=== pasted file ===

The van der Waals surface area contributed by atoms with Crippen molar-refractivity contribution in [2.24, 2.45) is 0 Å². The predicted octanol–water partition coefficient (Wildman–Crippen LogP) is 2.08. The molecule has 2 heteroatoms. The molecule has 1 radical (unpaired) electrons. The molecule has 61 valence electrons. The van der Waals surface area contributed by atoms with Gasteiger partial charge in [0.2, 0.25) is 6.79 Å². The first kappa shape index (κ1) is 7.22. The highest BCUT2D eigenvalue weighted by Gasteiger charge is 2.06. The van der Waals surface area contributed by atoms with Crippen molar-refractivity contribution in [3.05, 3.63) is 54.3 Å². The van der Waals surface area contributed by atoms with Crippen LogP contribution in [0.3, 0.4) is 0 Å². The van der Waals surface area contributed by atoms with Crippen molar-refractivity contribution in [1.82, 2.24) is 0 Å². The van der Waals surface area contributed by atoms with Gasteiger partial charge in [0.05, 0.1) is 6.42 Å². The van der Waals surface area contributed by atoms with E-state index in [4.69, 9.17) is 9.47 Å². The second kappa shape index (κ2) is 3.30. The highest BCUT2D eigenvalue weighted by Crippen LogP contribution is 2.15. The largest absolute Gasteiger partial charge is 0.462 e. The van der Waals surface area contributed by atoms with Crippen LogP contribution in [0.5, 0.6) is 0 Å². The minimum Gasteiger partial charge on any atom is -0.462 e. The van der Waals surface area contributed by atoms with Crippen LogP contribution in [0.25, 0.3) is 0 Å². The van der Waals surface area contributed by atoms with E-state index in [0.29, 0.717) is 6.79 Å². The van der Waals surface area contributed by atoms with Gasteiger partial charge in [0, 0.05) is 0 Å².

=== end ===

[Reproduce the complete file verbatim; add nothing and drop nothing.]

The van der Waals surface area contributed by atoms with Crippen molar-refractivity contribution in [2.24, 2.45) is 0 Å². The predicted octanol–water partition coefficient (Wildman–Crippen LogP) is 2.08. The molecule has 2 heteroatoms. The molecule has 1 radical (unpaired) electrons. The molecule has 61 valence electrons. The van der Waals surface area contributed by atoms with Gasteiger partial charge in [0.2, 0.25) is 6.79 Å². The first kappa shape index (κ1) is 7.22. The highest BCUT2D eigenvalue weighted by Gasteiger charge is 2.06. The van der Waals surface area contributed by atoms with Crippen molar-refractivity contribution in [3.05, 3.63) is 54.3 Å². The van der Waals surface area contributed by atoms with Crippen LogP contribution in [0.3, 0.4) is 0 Å². The van der Waals surface area contributed by atoms with Crippen molar-refractivity contribution in [1.82, 2.24) is 0 Å². The van der Waals surface area contributed by atoms with Gasteiger partial charge in [0.05, 0.1) is 6.42 Å². The van der Waals surface area contributed by atoms with E-state index in [4.69, 9.17) is 9.47 Å². The second kappa shape index (κ2) is 3.30. The highest BCUT2D eigenvalue weighted by Crippen LogP contribution is 2.15. The largest absolute Gasteiger partial charge is 0.462 e. The van der Waals surface area contributed by atoms with Crippen LogP contribution in [0.5, 0.6) is 0 Å². The minimum Gasteiger partial charge on any atom is -0.462 e. The van der Waals surface area contributed by atoms with Crippen LogP contribution in [0.25, 0.3) is 0 Å². The van der Waals surface area contributed by atoms with E-state index in [0.29, 0.717) is 6.79 Å². The van der Waals surface area contributed by atoms with Gasteiger partial charge in [0, 0.05) is 0 Å².